Feelings of control boost employee satisfaction
Stress for Success
October 30, 2012
A new study by Harris Interactive for Everest College has identified American workers’ top job stressors:
1. Low pay (reported by11%), the second time this was rated as #1;
2. Annoying coworkers (10%);
3. Commuting (9%);
4. Unreasonable workload (9%);
5. Working in a job that’s not their chosen career (8%);
6. Work-life balance (5%);
7. Lack of opportunity for advancement (4%);
8. The boss (4%);
Not all was negative in this report:
• Last year 9% reported their biggest fear was being fired; this year only 4% did;
• 26% said nothing about work stressing them out at all, up from 21% last year;
There were gender, educational and regional differences:
• 14% of women reported low pay was their biggest stressor; 8% of men said the same;
• 11% of women were stressed because their job wasn’t their chosen career versus 5% of men;
• 14% of those with high school diplomas or less cited low pay as their first concern, followed by annoying coworkers;
• College graduates ranked unreasonable workload as their #1 (13%), followed by low pay (11%);
• Northeast workers reported workloads the most stressful;
• For Southern workers low pay was the #1 (14%);
• In the West, the top complaint was commuting (14%);
Perhaps not surprisingly, the highest concentration of employees who said nothing stressed them on the job (37%) were those making $100,000 or more!
During these economically tight times, employers could reduce employee stress while improving motivation and growth without spending a dime: give them more control.
In 1976 Richard Hackman and Greg Oldham reported that increased control enhanced motivation and growth for most positions. In 1979 Robert Karasek found that workers whose jobs were high in job demands but low in employee control over decisions reported significantly more exhaustion after work, trouble awakening in the morning, depression, nervousness, anxiety and insomnia than other workers. When workers facing high demands had more control, their stress decreased.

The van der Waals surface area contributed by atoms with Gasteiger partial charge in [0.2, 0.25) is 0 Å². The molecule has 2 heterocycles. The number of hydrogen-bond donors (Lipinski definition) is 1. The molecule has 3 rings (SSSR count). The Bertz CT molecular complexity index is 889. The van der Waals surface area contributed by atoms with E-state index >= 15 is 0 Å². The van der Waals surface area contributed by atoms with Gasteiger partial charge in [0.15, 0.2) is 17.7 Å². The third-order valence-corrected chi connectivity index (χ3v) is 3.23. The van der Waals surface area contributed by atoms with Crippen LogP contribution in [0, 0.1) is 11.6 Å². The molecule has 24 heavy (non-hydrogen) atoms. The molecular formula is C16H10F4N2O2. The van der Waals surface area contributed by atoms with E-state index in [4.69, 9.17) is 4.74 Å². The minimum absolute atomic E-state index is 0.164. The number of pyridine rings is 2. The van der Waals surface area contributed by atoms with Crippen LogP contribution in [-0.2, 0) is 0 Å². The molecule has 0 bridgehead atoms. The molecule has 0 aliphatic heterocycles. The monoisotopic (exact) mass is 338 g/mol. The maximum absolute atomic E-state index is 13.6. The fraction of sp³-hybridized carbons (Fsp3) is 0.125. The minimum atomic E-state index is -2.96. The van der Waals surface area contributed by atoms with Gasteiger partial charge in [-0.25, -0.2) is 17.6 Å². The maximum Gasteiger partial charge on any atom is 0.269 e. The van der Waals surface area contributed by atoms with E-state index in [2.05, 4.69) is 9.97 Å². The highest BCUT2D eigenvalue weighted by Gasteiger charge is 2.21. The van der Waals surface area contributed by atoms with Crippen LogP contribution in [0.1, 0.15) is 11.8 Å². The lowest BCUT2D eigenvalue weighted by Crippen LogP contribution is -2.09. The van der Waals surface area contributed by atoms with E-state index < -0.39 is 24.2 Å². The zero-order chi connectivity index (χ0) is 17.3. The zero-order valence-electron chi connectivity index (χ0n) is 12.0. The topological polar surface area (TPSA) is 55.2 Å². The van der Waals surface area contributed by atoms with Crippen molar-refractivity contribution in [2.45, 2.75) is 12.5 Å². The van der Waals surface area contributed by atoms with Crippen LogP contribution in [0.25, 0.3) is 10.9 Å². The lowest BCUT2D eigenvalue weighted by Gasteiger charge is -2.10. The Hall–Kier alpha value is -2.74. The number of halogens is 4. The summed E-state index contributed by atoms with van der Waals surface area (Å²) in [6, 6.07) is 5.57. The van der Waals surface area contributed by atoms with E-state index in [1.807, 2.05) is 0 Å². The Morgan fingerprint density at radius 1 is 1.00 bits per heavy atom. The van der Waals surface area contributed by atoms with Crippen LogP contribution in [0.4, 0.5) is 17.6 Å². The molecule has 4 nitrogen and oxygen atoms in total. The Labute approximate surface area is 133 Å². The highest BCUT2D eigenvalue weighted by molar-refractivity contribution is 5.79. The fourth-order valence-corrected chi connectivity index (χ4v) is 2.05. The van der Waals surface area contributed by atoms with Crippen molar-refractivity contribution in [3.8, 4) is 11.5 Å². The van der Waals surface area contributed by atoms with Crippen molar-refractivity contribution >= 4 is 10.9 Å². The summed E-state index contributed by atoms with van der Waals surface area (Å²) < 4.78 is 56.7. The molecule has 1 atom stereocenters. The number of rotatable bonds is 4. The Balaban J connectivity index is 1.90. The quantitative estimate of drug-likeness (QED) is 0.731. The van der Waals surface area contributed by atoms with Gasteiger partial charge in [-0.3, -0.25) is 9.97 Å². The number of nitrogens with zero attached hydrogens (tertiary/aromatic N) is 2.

Updating these earlier findings is a 2002 survey of 604 employees by the Society for Human Resource Management and USA Today showing 94% of those polled consider autonomy and independence “very important” or “important” to job satisfaction.
Just one business example of putting this concept into practice comes from Ford Motor Company who in the early 1990s increased productivity, quality and job satisfaction by shifting its manufacturing operations at their Romeo, MI engine plant to a team-based approach giving employees far greater control over their work. Rather than being told what to do, employees talked directly to suppliers about parts, researched better ways to run equipment, and took independent action to eliminate product defects. This was so successful that Ford expanded it to virtually all employee targets allowing them to find ways to accomplish them.
What a bargain! Employers can improve job satisfaction without reducing actual workload or spending money.
So, how can you increase your employees’ work-related control? Ask them. I bet they have plenty of ideas.
Jacquelyn Ferguson, M. S. is an international speaker and a Stress and Wellness Coach. Order her book, Let Your Body Win: Stress Management Plain & Simple, at http://www.letyourbodywin.com/bookstore.html. Email her to request she speak to your organization at firstname.lastname@example.org.